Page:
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Secondary “smile”-gap in the density of states of a diffusive Josephson junction for a wide range of contact types

Secondary “smile”-gap in the density of states of a diffusive Josephson junction for a wide range of contact types

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REUTLINGER, Johannes, Leonid GLAZMAN, Yu V. NAZAROV, Wolfgang BELZIG, 2014. Secondary “smile”-gap in the density of states of a diffusive Josephson junction for a wide range of contact types. In: Physical Review B. 90(1), 014521. ISSN 0163-1829. eISSN 1095-3795. Available under: doi: 10.1103/PhysRevB.90.014521

@article{Reutlinger2014Secon-29743, title={Secondary “smile”-gap in the density of states of a diffusive Josephson junction for a wide range of contact types}, year={2014}, doi={10.1103/PhysRevB.90.014521}, number={1}, volume={90}, issn={0163-1829}, journal={Physical Review B}, author={Reutlinger, Johannes and Glazman, Leonid and Nazarov, Yu V. and Belzig, Wolfgang}, note={Article Number: 014521} }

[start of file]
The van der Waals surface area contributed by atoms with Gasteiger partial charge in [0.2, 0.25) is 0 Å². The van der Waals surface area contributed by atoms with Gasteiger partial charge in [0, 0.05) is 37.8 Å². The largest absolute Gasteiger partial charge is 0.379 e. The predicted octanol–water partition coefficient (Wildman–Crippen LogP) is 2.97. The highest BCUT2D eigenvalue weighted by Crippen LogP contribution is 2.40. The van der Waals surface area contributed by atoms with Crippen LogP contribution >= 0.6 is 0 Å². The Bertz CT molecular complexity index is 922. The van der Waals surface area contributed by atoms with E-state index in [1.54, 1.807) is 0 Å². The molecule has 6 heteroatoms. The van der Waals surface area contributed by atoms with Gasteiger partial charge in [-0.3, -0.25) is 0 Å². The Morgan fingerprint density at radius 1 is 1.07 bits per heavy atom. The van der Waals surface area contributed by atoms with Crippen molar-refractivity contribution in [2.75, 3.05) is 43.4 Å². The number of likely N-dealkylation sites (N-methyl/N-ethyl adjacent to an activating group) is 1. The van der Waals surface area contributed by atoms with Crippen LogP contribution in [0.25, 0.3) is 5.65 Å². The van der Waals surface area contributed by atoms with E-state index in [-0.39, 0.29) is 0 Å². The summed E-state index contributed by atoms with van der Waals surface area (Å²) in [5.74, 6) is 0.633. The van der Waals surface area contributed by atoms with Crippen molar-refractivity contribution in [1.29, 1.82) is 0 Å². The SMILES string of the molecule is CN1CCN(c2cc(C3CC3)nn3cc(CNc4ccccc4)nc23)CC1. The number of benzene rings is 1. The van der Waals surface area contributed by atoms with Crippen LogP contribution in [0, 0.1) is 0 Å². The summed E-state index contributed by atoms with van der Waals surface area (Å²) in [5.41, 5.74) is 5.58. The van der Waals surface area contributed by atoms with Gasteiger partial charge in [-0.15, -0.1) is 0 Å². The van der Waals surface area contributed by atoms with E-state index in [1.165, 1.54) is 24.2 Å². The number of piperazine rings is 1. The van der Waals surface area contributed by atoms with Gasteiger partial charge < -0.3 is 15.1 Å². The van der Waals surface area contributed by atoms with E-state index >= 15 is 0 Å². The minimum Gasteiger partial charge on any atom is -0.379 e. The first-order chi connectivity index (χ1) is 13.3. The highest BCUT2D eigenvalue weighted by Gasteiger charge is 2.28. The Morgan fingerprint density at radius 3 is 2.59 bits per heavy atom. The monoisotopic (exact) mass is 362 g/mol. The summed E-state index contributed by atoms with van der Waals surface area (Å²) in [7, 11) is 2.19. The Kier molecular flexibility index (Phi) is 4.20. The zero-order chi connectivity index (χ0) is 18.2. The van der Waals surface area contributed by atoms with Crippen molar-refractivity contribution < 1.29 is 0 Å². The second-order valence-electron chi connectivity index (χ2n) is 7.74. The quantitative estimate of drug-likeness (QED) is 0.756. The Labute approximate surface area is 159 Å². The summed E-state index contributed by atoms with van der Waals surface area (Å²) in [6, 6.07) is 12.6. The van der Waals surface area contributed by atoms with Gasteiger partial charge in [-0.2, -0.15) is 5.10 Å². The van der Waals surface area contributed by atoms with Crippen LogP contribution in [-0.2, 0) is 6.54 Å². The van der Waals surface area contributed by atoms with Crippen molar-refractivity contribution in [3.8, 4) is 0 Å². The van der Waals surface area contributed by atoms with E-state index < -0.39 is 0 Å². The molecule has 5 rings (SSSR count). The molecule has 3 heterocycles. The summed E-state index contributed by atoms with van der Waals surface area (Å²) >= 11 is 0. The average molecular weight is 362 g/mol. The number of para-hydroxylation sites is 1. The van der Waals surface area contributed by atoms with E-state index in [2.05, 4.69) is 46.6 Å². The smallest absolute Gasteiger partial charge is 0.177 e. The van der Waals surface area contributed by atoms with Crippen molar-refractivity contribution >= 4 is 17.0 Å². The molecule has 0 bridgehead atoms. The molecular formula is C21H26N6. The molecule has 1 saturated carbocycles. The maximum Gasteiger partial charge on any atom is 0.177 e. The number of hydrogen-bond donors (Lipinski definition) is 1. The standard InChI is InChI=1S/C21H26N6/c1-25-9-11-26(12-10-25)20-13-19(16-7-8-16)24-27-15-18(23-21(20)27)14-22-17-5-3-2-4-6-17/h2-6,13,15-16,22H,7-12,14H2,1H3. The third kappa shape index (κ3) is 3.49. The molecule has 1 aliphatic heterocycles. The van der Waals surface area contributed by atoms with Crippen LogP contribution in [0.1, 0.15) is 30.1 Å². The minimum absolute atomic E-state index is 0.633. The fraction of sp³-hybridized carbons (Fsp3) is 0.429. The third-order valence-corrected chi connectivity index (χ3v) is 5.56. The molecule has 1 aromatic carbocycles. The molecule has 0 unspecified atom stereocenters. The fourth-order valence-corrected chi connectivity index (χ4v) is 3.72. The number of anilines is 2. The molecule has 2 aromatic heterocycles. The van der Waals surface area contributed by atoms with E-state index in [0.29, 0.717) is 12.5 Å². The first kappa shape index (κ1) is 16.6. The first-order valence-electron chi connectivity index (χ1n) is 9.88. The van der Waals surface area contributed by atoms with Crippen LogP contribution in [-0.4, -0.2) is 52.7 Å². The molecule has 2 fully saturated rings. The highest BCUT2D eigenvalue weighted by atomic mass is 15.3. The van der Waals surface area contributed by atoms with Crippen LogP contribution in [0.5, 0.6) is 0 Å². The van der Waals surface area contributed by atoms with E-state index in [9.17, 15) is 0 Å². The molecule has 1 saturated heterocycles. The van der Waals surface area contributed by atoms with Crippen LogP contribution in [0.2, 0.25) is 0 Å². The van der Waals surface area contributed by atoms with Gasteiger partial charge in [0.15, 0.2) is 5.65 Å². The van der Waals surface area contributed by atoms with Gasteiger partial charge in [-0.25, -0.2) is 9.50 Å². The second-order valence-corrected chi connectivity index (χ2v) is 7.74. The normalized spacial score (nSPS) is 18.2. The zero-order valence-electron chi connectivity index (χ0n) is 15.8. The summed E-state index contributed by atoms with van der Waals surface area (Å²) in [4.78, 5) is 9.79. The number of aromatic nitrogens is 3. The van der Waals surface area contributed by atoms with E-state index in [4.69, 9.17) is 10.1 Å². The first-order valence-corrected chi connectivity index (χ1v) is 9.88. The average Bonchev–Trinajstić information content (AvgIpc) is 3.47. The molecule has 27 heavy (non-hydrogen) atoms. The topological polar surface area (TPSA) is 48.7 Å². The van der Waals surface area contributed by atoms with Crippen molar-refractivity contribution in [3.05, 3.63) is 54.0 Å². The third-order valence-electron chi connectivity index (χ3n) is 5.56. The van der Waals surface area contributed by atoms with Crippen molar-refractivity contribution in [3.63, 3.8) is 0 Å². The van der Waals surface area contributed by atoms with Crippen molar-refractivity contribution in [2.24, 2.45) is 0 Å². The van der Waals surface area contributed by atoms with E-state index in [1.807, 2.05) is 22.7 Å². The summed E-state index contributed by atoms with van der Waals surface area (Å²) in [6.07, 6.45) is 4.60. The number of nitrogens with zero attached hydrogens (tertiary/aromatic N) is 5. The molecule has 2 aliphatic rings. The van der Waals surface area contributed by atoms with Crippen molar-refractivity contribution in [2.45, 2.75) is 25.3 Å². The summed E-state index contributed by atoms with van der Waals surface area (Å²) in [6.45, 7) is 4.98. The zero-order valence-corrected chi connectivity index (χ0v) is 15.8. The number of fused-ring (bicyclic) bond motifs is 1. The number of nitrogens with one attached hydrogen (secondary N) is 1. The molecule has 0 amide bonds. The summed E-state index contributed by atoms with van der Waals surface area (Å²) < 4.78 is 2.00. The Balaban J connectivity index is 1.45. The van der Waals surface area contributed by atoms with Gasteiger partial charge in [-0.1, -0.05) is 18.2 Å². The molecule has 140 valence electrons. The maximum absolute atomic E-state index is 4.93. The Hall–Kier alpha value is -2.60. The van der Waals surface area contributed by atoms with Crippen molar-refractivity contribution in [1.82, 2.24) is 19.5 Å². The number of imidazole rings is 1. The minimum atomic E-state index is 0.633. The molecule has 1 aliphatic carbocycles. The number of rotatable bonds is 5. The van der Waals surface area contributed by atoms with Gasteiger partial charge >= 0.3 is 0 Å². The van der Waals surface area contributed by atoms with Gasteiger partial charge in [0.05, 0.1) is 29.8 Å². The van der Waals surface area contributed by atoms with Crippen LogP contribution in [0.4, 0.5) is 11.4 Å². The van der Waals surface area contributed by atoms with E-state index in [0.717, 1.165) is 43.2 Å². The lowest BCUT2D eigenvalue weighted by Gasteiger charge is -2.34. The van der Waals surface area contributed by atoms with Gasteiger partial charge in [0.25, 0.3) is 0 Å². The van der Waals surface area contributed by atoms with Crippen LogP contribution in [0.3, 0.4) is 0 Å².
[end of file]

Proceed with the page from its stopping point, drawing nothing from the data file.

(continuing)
Nazarov, Yu V. 2014 2015-02-04T08:55:26Z Secondary “smile”-gap in the density of states of a diffusive Josephson junction for a wide range of contact types 2015-02-04T08:55:26Z Reutlinger, Johannes Reutlinger, Johannes Belzig, Wolfgang eng The superconducting proximity effect leads to strong modifications of the local density of states in diffusive or chaotic cavity Josephson junctions, which displays a phase-dependent energy gap around the Fermi energy. The so-called minigap of the order of the Thouless energy E<sub>Th</sub> is related to the inverse dwell time in the diffusive region in the limit E<sub>Th</sub>≪Δ, where Δ is the superconducting energy gap. In the opposite limit of a large Thouless energy E<sub>Th</sub>≫Δ, a small new feature has recently attracted attention, namely, the appearance of a further secondary gap, which is around two orders of magnitude smaller compared to the usual superconducting gap. It appears in a chaotic cavity just below the superconducting gap edge Δ and vanishes for some value of the phase difference between the superconductors. We extend previous theory restricted to a normal cavity connected to two superconductors through ballistic contacts to a wider range of contact types. We show that the existence of the secondary gap is not limited to ballistic contacts, but is a more general property of such systems. Furthermore, we derive a criterion which directly relates the existence of a secondary gap to the presence of small transmission eigenvalues of the contacts. For generic continuous distributions of transmission eigenvalues of the contacts, no secondary gap exists, although we observe a singular behavior of the density of states at Δ. Finally, we provide a simple one-dimensional scattering model which is able to explain the characteristic “smile” shape of the secondary gap. Belzig, Wolfgang Glazman, Leonid Glazman, Leonid Nazarov, Yu V.

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